Jackson also has made contributions to the artistic community, launching Spirit of a Women Productions in 2008 and releasing an internationally award-winning album entitled Spirit of a Woman, which celebrated women’s commitment to their families, careers, and community. Her follow-up album, Renditions of the Soul, has provoked awareness of violence against women, the National Missing and Murdered Indigenous Movement, addiction, and substance abuse. Her music has been recognized by numerous organizations, including the Network of Executive Women, the American Indian Sciences and Engineering Society, the American Indian Cancer Foundation, Violence Against Women Action Coalition, and many others.

Jackson teamed with a fellow indigenous community leader Danielle Yancey (Menominee tribe) to establish the Spirit of a Women nonprofit organization with a mission to inspire women to celebrate themselves by reshaping images and messages about women through music and multimedia. They helped launch the Indigenous Girls Rock Camp (IGRC), which is a music camp where girls can learn an instrument, form a band, write an original song, and perform live in concert.

In 2019, Jackson founded InnoNative Solutions to provide business development, strategic planning, and cultural and diversity, equity, and inclusion training to corporate and government organizations. Her company has been instrumental in the development of several nonprofit organizations and has launched cultural awareness and community investment programs. Most recently, InnoNative developed the Missing and Murdered Indigenous Woman Initiative (MMIW) and History Through Our Eyes — youth programs that focus on media solutions, social justice, cultural identity, and cultural preservation.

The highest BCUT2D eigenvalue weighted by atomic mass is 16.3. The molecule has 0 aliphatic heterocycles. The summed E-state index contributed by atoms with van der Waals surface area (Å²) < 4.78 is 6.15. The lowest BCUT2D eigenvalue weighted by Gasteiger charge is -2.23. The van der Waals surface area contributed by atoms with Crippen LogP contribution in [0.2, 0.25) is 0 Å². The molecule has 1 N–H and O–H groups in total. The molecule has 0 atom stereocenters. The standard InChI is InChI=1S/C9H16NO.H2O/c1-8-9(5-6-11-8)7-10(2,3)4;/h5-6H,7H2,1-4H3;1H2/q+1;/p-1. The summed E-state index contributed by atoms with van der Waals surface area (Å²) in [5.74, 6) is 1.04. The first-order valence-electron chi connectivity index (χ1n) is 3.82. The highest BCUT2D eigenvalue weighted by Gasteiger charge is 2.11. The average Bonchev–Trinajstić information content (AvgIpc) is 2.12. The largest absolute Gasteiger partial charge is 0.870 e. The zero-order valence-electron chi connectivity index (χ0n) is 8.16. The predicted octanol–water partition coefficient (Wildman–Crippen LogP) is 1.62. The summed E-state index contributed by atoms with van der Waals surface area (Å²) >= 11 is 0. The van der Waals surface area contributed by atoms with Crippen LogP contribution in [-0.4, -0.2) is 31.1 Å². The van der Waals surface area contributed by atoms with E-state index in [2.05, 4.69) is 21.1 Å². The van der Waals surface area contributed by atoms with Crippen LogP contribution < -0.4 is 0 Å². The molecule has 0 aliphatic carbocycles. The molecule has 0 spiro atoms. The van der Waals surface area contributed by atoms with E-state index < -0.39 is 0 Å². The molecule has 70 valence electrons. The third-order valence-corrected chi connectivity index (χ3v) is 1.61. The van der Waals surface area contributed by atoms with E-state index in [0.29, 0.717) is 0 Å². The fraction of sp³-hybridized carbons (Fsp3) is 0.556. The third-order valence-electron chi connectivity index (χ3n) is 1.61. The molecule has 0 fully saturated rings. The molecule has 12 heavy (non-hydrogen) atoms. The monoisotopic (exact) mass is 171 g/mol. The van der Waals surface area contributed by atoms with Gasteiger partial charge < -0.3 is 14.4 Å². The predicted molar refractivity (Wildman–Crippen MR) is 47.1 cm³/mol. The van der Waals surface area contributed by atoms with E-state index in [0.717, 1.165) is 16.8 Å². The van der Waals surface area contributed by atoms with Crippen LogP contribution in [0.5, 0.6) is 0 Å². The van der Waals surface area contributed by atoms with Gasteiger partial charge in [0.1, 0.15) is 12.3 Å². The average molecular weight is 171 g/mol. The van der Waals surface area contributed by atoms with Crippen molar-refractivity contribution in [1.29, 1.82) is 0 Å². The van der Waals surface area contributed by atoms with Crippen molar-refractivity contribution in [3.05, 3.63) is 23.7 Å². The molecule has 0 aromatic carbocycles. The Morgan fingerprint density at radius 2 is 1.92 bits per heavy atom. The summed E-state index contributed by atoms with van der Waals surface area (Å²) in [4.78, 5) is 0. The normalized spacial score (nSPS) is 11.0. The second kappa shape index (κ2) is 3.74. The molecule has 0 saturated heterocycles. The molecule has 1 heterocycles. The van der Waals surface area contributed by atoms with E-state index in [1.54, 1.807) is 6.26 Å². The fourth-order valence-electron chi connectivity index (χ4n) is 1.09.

Her devotion to the personal and professional development of young women continues to be a cornerstone of her life. She still is writing, creating, and performing for women’s organizations across the world, having toured across Europe and Canada, and she continues to accept speaking engagements that offer a platform to empower and inspire women.

Upon receiving her ATHENA award, Jackson thanked the ATHENA award committee members for her selection and her family and children for their support, and she praised her fellow nominees and her professional colleagues, particularly Samantha Skenandore for being the epitome of “lift as you climb,” musical collaborator Danielle Yancy, and Menominee tribal elder Diana Miller.

“I wouldn’t be where I am or experience anything that I experienced, whether it would be my international music touring or it be the work that I do with philanthropy or the work that I do with tribal communities — none of that would be possible without the amazing circle of women that have been in my life,” Jackson said.

Historical perspective

Another impressive resume belongs to Christy Clark-Pujara, who earned a Ph.D. and a master’s degree in history from University of Iowa and a Bachelor of Arts degree from the University of St. Thomas in St. Paul, Minnesota. After serving as a graduate instructor, a teaching assistant supervisor, and a teaching assistant in the Department of History at the University of Iowa, she came to UW–Madison as an Anna Julia Cooper Fellow in 2009–2010 and served as an assistant professor in the Afro-American Studies Department for six years before becoming an associate professor in the department in 2017.

Her major fields of study include African and African American History before 1900, Northern and Midwestern slavery in North America, and slavery and capitalism in the United States. She has earned a series of fellowships and grants, including an Andrew W. Mellon Foundation Just Futures Grant, “Humanities Education for Anti-Racism Literacy in Sciences and Medicine,” for which she serves as co-principal investigator at UW–Madison.